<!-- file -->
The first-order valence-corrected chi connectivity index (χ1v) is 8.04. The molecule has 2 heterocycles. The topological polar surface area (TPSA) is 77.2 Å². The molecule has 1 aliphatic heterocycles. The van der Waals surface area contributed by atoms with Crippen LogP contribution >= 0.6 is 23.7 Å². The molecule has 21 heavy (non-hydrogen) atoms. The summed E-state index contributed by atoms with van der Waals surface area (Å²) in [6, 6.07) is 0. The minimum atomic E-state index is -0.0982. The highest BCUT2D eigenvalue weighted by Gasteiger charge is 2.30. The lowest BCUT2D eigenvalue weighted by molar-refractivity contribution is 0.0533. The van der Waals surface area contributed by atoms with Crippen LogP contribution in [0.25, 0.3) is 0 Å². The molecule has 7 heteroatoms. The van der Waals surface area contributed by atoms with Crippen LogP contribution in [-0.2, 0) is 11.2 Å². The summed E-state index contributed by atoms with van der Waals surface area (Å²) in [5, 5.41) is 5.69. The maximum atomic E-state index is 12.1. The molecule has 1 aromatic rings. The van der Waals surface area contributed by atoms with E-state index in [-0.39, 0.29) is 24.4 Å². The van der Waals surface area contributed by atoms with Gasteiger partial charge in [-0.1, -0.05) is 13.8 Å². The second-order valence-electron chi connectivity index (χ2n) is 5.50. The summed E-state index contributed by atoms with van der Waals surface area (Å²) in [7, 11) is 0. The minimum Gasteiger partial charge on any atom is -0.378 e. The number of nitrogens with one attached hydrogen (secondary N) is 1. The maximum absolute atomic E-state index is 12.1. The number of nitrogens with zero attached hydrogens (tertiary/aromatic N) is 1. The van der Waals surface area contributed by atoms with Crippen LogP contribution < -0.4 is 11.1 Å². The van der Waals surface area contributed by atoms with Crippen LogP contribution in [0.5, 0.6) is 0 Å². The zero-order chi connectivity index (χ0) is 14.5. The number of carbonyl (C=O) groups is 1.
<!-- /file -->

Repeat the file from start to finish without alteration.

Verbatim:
The first-order valence-corrected chi connectivity index (χ1v) is 8.04. The molecule has 2 heterocycles. The topological polar surface area (TPSA) is 77.2 Å². The molecule has 1 aliphatic heterocycles. The van der Waals surface area contributed by atoms with Crippen LogP contribution >= 0.6 is 23.7 Å². The molecule has 21 heavy (non-hydrogen) atoms. The summed E-state index contributed by atoms with van der Waals surface area (Å²) in [6, 6.07) is 0. The minimum atomic E-state index is -0.0982. The highest BCUT2D eigenvalue weighted by Gasteiger charge is 2.30. The lowest BCUT2D eigenvalue weighted by molar-refractivity contribution is 0.0533. The van der Waals surface area contributed by atoms with Crippen LogP contribution in [0.25, 0.3) is 0 Å². The molecule has 7 heteroatoms. The van der Waals surface area contributed by atoms with Crippen LogP contribution in [-0.2, 0) is 11.2 Å². The summed E-state index contributed by atoms with van der Waals surface area (Å²) in [5, 5.41) is 5.69. The maximum atomic E-state index is 12.1. The molecule has 1 aromatic rings. The van der Waals surface area contributed by atoms with E-state index in [-0.39, 0.29) is 24.4 Å². The van der Waals surface area contributed by atoms with Gasteiger partial charge in [-0.1, -0.05) is 13.8 Å². The second-order valence-electron chi connectivity index (χ2n) is 5.50. The summed E-state index contributed by atoms with van der Waals surface area (Å²) in [7, 11) is 0. The minimum Gasteiger partial charge on any atom is -0.378 e. The number of nitrogens with one attached hydrogen (secondary N) is 1. The maximum absolute atomic E-state index is 12.1. The number of nitrogens with zero attached hydrogens (tertiary/aromatic N) is 1. The van der Waals surface area contributed by atoms with Crippen LogP contribution < -0.4 is 11.1 Å². The van der Waals surface area contributed by atoms with Crippen LogP contribution in [0.5, 0.6) is 0 Å². The zero-order chi connectivity index (χ0) is 14.5. The number of carbonyl (C=O) groups is 1.